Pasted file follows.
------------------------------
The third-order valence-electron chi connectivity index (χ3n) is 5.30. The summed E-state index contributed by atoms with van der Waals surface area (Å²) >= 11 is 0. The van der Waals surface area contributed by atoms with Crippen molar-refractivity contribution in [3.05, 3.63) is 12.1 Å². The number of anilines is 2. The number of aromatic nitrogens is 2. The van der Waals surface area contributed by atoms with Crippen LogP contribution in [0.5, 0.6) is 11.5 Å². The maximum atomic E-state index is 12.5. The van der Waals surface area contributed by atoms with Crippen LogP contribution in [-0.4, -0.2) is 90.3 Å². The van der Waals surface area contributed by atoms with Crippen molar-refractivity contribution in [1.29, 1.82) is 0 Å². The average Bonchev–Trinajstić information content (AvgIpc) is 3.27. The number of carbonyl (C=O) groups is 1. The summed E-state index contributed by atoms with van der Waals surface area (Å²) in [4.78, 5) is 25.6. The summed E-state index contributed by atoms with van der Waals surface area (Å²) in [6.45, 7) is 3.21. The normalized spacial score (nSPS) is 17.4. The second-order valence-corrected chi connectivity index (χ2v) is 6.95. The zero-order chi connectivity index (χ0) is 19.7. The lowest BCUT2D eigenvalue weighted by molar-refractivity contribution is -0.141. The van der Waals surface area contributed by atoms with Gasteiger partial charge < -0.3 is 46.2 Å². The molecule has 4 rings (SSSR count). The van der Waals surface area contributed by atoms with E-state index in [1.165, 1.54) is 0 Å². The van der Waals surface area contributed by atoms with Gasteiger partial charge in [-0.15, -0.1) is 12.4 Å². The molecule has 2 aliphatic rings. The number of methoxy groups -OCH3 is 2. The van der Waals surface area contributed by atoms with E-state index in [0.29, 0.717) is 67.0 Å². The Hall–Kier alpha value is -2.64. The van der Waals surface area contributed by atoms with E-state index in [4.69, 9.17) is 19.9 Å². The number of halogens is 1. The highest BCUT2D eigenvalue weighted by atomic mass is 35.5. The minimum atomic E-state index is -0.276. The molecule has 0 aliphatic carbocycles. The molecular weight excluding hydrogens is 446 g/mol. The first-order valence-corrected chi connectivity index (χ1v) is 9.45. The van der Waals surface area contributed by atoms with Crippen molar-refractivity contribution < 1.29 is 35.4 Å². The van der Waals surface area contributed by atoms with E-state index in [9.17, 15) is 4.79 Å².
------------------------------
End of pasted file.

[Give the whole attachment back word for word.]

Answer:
The third-order valence-electron chi connectivity index (χ3n) is 5.30. The summed E-state index contributed by atoms with van der Waals surface area (Å²) >= 11 is 0. The van der Waals surface area contributed by atoms with Crippen molar-refractivity contribution in [3.05, 3.63) is 12.1 Å². The number of anilines is 2. The number of aromatic nitrogens is 2. The van der Waals surface area contributed by atoms with Crippen LogP contribution in [0.5, 0.6) is 11.5 Å². The maximum atomic E-state index is 12.5. The van der Waals surface area contributed by atoms with Crippen LogP contribution in [-0.4, -0.2) is 90.3 Å². The van der Waals surface area contributed by atoms with Crippen molar-refractivity contribution in [1.29, 1.82) is 0 Å². The average Bonchev–Trinajstić information content (AvgIpc) is 3.27. The number of carbonyl (C=O) groups is 1. The summed E-state index contributed by atoms with van der Waals surface area (Å²) in [4.78, 5) is 25.6. The summed E-state index contributed by atoms with van der Waals surface area (Å²) in [6.45, 7) is 3.21. The normalized spacial score (nSPS) is 17.4. The second-order valence-corrected chi connectivity index (χ2v) is 6.95. The zero-order chi connectivity index (χ0) is 19.7. The lowest BCUT2D eigenvalue weighted by molar-refractivity contribution is -0.141. The van der Waals surface area contributed by atoms with Gasteiger partial charge < -0.3 is 46.2 Å². The molecule has 4 rings (SSSR count). The van der Waals surface area contributed by atoms with E-state index in [1.165, 1.54) is 0 Å². The van der Waals surface area contributed by atoms with Gasteiger partial charge in [-0.15, -0.1) is 12.4 Å². The molecule has 2 aliphatic rings. The number of methoxy groups -OCH3 is 2. The van der Waals surface area contributed by atoms with E-state index in [0.29, 0.717) is 67.0 Å². The Hall–Kier alpha value is -2.64. The van der Waals surface area contributed by atoms with E-state index in [4.69, 9.17) is 19.9 Å². The number of halogens is 1. The highest BCUT2D eigenvalue weighted by atomic mass is 35.5. The minimum atomic E-state index is -0.276. The molecule has 0 aliphatic carbocycles. The molecular weight excluding hydrogens is 446 g/mol. The first-order valence-corrected chi connectivity index (χ1v) is 9.45. The van der Waals surface area contributed by atoms with Crippen molar-refractivity contribution < 1.29 is 35.4 Å². The van der Waals surface area contributed by atoms with E-state index in [9.17, 15) is 4.79 Å².